Even with a business case-study hat on, it would be a mistake to focus only on the commercial output of the Speedy Tuesday phenomenon. Sure, how an innocent vacation photo turned into a product launch generating close to $30 million in watch sales is a pretty impressive feat. But actually, the commercial impact is much greater than that. The awareness and desirability of Omega’s flagship product line has greatly benefited from not just the exposure but also the deep connections with its community of aficionados. Fratello has benefited not just from the additional traffic and awareness but also the deep ties and loyalty created with its most avid readers. The online magazine has since collaborated with other watch brands as well.
Interestingly, to truly understand the recipe of this business success, we must look beyond the business angle. Because what is at the inception of Speedy Tuesday is not the commercial aspect. It is sincere, deep passion. That is what has made such a community come together and follow the movement in the first place. The team at Fratello and Speedmaster fans around the world are truly enamored with what makes their favorite watch so special: its design, its functionality, and, perhaps first and foremost, its history, arguably richer than that of any other. Omega was smart to embrace this dynamic. But while the brand’s business greatly benefited from it, the palpable passion of its leadership and different teams involved in the collaboration, which I had a chance to catch a glimpse of first hand, was also a critical ingredient.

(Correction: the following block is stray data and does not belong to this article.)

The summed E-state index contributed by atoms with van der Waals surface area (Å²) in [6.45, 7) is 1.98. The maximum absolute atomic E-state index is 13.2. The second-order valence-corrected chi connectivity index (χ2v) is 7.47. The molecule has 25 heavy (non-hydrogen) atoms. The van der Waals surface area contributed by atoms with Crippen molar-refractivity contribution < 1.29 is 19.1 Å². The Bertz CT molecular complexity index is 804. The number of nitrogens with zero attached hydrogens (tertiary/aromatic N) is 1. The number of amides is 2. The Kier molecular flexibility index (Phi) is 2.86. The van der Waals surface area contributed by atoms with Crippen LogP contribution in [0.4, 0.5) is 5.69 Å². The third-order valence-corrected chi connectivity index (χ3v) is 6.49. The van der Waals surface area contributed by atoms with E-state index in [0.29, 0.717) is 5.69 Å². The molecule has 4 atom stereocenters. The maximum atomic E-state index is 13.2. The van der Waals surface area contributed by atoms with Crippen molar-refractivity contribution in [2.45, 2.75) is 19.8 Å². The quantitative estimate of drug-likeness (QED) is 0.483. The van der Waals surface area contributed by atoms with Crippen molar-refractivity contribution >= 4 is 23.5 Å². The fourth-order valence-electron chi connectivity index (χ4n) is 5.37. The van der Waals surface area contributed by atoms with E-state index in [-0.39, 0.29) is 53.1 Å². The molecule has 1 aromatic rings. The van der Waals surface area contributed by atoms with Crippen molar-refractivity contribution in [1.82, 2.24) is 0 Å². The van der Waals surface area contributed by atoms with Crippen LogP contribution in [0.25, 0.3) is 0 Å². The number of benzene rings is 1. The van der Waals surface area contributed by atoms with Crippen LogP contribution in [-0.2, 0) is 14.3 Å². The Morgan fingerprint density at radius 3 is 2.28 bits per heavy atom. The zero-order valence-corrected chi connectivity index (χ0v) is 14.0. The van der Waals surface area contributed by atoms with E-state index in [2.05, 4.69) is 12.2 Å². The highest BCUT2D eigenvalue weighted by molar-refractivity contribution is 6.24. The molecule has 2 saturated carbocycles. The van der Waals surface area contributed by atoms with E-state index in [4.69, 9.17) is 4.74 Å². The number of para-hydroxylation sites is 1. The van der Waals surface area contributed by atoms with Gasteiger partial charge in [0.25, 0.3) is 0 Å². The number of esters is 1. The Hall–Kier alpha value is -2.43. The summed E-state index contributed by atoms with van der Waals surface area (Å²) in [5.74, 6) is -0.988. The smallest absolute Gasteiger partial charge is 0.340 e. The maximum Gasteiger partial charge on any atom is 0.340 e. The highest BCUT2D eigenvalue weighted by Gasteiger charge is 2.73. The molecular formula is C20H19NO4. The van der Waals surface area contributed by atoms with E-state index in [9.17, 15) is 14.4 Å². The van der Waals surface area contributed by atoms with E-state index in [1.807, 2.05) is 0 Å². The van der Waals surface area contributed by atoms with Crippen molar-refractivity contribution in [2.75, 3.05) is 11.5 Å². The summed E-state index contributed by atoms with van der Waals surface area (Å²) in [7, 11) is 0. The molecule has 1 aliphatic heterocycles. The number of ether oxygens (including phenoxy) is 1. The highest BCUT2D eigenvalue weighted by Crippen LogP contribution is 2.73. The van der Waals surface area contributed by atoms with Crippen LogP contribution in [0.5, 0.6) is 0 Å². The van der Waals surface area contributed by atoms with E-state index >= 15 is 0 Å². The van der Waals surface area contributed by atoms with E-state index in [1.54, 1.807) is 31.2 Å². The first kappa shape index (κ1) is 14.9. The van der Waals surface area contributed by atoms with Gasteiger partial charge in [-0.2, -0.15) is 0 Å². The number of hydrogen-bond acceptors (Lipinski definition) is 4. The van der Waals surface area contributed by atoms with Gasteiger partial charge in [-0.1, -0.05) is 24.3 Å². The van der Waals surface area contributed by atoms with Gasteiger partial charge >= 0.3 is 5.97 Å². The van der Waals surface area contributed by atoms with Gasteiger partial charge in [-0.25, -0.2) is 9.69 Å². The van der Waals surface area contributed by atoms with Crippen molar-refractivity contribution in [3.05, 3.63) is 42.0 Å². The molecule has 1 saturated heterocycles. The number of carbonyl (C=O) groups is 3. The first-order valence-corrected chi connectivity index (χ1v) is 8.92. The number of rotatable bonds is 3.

Today, the Speedy Tuesday phenomenon seems stronger than ever. Physical get-togethers, halted during 2 years by the pandemic, have just restarted. After a spectacular event in Bienne, the next one will take place in Italy. The first Tuesday of every year has become a moment where Omega typically makes a significant announcement around its Speedmaster line. And speculations on an ST3 are at their highest!
In the Bienne Old Town, “First Friday” is a monthly event where the different shops stay open in the evening, serving drinks and food in the charming and quickly crowded paved streets. While not everyone in Bienne will post on Instagram using the Speedy Tuesday hashtag, we can all be proud that once a week, around the globe, thousands of people share their passion for a watch invented and produced in our city.
Photos courtesy of Fratello Watches